What is Chemical Peeling?
Chemical peeling is a treatment technique used to improve and smooth the texture of the facial skin using a chemical solution that causes the skin to blister and eventually peel off. The regenerated skin is smoother and less wrinkled than the old skin. Some types of chemical peelings can be purchased and administered without a medical license, however people are advised to seek professional help from a plastic surgeon or dermatologist on specific types of chemical peelings before a procedure is performed.
Types of Chemical Peelings:
1) Alpha hydroxy acid peelings
Alpha hydroxy acids (AHAs) are naturally occurring organic carboxylic acids such as glycolic acid, a natural constituent of sugar cane juice and lactic acid, found in sour milk and tomato juice. This is the mildest of the peel formulas and produces light peels for treatment of fine wrinkles, areas of dryness, uneven pigmentation and acne. Alpha hydroxy acids can also be mixed with a facial wash or cream in lesser concentrations as part of a daily skin-care regimen to improve the skin’s texture.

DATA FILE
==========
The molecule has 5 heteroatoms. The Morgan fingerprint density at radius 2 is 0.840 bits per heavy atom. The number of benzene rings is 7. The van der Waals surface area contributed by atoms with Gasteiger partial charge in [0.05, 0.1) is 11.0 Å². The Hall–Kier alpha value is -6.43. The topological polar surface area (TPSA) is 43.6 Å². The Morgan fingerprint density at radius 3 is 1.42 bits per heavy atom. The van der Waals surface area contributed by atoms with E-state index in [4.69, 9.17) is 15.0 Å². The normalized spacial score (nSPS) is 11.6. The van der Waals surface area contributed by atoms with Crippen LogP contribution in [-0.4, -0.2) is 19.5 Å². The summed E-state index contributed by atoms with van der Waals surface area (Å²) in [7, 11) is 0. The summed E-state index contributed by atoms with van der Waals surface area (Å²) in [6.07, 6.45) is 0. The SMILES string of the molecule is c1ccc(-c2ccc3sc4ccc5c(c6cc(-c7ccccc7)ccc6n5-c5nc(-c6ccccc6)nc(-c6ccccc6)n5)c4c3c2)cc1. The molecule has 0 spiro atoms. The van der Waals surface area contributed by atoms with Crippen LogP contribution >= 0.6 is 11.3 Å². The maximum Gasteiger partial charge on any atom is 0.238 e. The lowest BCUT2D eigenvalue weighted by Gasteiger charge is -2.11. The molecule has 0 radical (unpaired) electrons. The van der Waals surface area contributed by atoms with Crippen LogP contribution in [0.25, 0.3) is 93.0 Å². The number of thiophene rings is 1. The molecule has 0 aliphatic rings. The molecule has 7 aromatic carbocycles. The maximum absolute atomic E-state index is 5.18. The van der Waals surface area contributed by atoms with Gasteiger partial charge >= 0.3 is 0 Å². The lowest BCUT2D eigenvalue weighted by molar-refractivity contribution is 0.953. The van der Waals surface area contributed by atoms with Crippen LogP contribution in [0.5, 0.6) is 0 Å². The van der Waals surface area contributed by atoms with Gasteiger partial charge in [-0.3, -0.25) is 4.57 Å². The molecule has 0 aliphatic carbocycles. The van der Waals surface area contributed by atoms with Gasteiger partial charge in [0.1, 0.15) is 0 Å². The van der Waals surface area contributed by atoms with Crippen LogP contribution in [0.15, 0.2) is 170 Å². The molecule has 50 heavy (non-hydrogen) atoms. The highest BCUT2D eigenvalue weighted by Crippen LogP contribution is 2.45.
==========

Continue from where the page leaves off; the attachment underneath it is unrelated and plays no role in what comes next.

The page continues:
AHA peels are used to:
- Reduce fine lines and wrinkling
- Reduce uneven pigmentation
- Aid in the control of acne
- Treat areas of dryness
- Smooth rough, dry skin
- Improve the texture of sun-damaged skin
2) Trichloroacetic acid peels
Trichloroacetic acid (TCA) is used as an intermediate to deep peeling agent in concentrations ranging from 20-50%. Depth of penetration is increased as concentration increases, with 50% TCA penetrating into the reticular dermis. Concentrations higher than 35% are not recommended because of the high risk of scarring.
Trichloroacetic acid peels are used to:
- Smooth out fine surface wrinkles
- Remove superficial blemishes
- Correct skin pigment problems
- Suitable to use on darker skinned patients over Phenol